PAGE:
Pro-forma 1: Preparation and brief (RIBA Stage 1) 26
Pro-forma 2: Concept (RIBA Stage 2) 28
Model and drawing definitions and examples 31

Pro-forma 3A: Developed design part 1 (RIBA Stage 3) 40

Pro-forma 3B: Developed design part 2 (RIBA Stage 3) 42
Model and drawing definitions and examples 45

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Pro-forma 4A: Technical design part 1 (RIBA Stage 4) 54

Model and drawing definitions and examples 57

Pro-forma 4B: Technical design part 2 (RIBA Stage 4) 65

Model and drawing definitions and examples 66

Pro-forma 4C: Technical design part 3 (RIBA Stage 4) 71

Model and drawing definitions and examples 73
Pro-forma 5: Construction (RIBA Stage 5) 74
Model and drawing definitions and examples 77

Pro-forma 6: Handover and close out (RIBA Stage 6) 88

Pro-forma 7: In use (RIBA Stage 7) 89





Figure 1: Handover points 2
Figure 2: Progressive detail in models and arrangement/schematic
drawings (related to the BSRIA pro-formas). 9
Figure 3: BIM maturity model 16
Figure 4: Extract from the RIBA Plan of Work 2013
overview document 17
Figure 5 : Structure of COBie standard 20

Table 1 : Alignment of design activity stages, drawings/models,
and other design deliverables. 6
Table 2 : COBie Information Exchanges 21

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This fourth edition of BSRIA Guide BG 6 A Design Framework for

Building Services takes account of the latest edition of the RIBA Plan of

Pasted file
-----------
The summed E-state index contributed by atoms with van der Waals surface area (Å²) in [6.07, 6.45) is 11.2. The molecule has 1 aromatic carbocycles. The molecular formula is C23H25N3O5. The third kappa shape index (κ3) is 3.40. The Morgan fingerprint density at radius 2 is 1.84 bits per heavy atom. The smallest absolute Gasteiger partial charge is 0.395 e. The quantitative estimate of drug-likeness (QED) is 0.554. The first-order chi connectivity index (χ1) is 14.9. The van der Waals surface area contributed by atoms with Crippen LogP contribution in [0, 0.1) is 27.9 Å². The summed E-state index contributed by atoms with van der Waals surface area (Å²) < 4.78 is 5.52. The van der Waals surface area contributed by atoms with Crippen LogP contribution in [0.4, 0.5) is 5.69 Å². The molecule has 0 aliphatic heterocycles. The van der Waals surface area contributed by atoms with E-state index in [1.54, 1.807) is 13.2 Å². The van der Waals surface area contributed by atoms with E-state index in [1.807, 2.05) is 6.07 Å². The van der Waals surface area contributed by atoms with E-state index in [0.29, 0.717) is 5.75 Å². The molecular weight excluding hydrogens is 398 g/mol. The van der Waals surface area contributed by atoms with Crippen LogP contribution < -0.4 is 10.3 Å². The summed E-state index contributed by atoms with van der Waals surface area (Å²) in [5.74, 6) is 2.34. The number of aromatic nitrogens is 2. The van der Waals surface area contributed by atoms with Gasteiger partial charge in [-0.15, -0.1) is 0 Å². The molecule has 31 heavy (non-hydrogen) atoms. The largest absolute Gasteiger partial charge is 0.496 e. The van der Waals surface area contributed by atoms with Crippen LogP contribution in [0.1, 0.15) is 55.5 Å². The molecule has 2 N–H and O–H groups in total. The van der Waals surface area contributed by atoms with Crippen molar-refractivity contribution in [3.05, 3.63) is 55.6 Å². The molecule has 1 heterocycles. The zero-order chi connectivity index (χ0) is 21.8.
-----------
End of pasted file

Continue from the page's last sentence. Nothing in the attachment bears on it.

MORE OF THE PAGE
Work[1] published in May 2013. It also updates the design activities related
to Building Information Modelling (BIM), especially the production of
building information models at different stages of design and the exchange
of structured information with a project client.

The section introducing BIM has been rewritten to reflect the current
state of development of BIM, but does not attempt to provide a
comprehensive text on this subject. For information management
processes, readers are directed to PAS 1192-2[4], which was published in
February 2013.

The pro-formas, drawing/model definitions and exemplars in Appendix

A have been restructured to match the RIBA Plan of Work 2013, and also
align with the draft digital Plan of Work[9] that has been developed by the
BIM Task Group (www.bimtaskgroup.org). There are significant changes
in the new Stage 3 which incorporates all the design activities from the
previous Stage D and many design activities from the previous Stage E.
BSRIA has split the pro-forma for this stage into two parts, pro-formas
3a and 3b. This has provided an additional opportunity for design review
during a stage when a lot of design development is taking place.

Although RIBA has not split its Stage 4 in the same way that the old
Stage F was split into F1 and F2, BSRIA has retained its split of this stage
into three sub-stages. The previous pro-formas F1a and F1b are now pro-
formas 4a and 4b respectively. The remainder of the previous Stage E that
is not in Stage 3 is also incorporated into pro-forma 4a. The previous pro-
forma 5c now becomes new pro-forma 4c.

The old RIBA Stages J and K which were covered in the previous pro-
forma 6 have now been replaced with new RIBA Stages 5 and 6 although
the split between these pairs of Stages has changed significantly. These
stages can now be found in the new pro-formas 5 and 6. The new Stage 6